Analysing Arsenal v Tottenham: Balancing attacking movements for Ødegaard
With Tottenham unbeaten in the last six games in all competitions against their North London rivals, Mikel Arteta came into the match on Sunday having to show how exactly he has improved Arsenal in the last year and a half or so.
Arteta set up his team for the North London derby in the ever so prevalent 4–2–3–1, I thought he would have done something more interesting like against Olympiakos on Thursday by building up in a back 3 and returning to a 4 to defend, but it only happened a couple of times against Spurs. The only drama was Pierre-Emerick Aubameyang was supposed to be the main striker but was dropped to the bench for disciplinary reasons, giving Alexandre Lacazette the nod to start.
For a while, it looked to be the same old Arsenal, chances hit the post in the first half, they dominated possession and went 1–0 down to an Erik Lamela Rabona goal, but with some clever use of Lacazette and Martin Ødegaard they managed to pull one back just before half time.
So, what worked well in attack for the Gunners against a team capable of being so defensive (despite it not being Mourinho’s initial tactic)?
Arsenal used two different movement patterns to create their structure. As soon as they were in a higher build-up play, Granit Xhaka occupied the left half-space, Partey the central area and Ødegaard dropped next to both of them into the right half-space. The fluidity of this suits a player of Ødegaard’s abilities more than the classic number 10 role since he can help the team circulating the ball and escape pressure.
With all three of them taking up the same horizontal line, it was simple for the hosts to keep possession and progress the ball in the first two levels. It also reassured that they had a 3+2 restraumverteidigung.
While building up, Arsenal used another important movement which included Emile Smith Rowe and Kieran Tierney; as soon as Tierney pushed higher, Smith Rowe could drop into the half-space which caused problems for Tottenham because Arteta’s team were overloading Spurs’ vertical defensive line. When the visitors tried to put pressure on Gabriel with their right winger, they:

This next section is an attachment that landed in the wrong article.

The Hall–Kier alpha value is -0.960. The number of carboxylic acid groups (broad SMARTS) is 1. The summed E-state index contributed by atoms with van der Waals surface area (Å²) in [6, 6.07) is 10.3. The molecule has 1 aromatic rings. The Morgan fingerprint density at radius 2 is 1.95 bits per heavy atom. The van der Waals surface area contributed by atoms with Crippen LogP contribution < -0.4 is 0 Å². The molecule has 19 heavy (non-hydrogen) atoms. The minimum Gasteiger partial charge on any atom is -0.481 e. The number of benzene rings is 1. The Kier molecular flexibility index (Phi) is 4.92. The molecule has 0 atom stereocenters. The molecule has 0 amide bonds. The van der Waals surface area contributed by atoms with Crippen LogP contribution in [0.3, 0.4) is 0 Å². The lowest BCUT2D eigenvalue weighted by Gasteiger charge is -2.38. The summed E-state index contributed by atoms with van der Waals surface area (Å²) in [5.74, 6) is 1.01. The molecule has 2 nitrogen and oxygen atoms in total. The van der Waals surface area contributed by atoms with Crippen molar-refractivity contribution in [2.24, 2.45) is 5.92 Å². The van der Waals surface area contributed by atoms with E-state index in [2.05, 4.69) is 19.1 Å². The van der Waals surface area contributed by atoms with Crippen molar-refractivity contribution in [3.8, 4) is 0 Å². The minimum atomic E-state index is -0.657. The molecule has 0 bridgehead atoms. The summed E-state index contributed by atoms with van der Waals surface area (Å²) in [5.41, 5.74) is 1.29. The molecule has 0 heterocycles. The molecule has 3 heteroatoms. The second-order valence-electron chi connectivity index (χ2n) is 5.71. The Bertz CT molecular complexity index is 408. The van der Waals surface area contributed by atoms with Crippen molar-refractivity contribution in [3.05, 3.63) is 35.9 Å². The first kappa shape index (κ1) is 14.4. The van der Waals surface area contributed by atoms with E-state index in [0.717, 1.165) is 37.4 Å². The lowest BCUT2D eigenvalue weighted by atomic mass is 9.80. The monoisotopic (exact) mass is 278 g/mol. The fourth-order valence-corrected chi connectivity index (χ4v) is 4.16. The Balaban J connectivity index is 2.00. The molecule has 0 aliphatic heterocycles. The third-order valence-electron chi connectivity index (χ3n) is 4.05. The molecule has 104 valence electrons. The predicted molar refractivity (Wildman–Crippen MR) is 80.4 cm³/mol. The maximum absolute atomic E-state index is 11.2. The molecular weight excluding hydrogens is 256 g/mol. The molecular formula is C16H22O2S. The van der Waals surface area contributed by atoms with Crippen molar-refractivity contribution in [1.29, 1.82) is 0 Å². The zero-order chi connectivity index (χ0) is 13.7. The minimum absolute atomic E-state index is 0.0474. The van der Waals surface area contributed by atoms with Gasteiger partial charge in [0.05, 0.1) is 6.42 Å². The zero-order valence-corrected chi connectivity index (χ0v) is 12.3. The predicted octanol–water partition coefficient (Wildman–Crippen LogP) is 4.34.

A) Opened up the passing lane into the wing zone
B) Forced Tottenham’s pivot player to step out to close down Xhaka
Both of these led to Smith Rowe being positioned behind Tottenham’s pivot player and in between their centreback. With a simple pass from Gabriel to Tierney, the Gunners could play around their opponent’s block and attack the space behind their defensive line with ESR.
But there are problems (and solutions) to these types of movements. By vacating the number 10 space with Ødegaard, Arsenal struggled to play through Spurs’ structure and could only rely on the halfspace overload to progress the ball. At the same time, as soon as they could attack the space behind the defensive line, Ødegaard’s position made it difficult for him to arrive into the box in time e.g. when Lacazette lets the ball slide through to no one, expecting Ødegaard to be there in the 36th minute. The idea behind this was still good because the Norwegian could attack the box from a deeper position, this made it difficult for Tottenham to defend — as seen from the equalising goal.
To make Ødegaard’s arrival more effective, the hosts set up their box offence by Lacazette drawing away the opponent’s centre-back and attacking the near post while Bukayo Saka split the defence by drawing the defender to the far post. The split was the reason why Arsenal’s number 11 could receive the free ball around the penalty area.
Despite this tactic ultimately working with Lacazette, maybe with Aubameyang, there would have been more phases where Arsenal would have been more comfortable without the ball and faster at counter-attacks.
Article by Jasmine Baba
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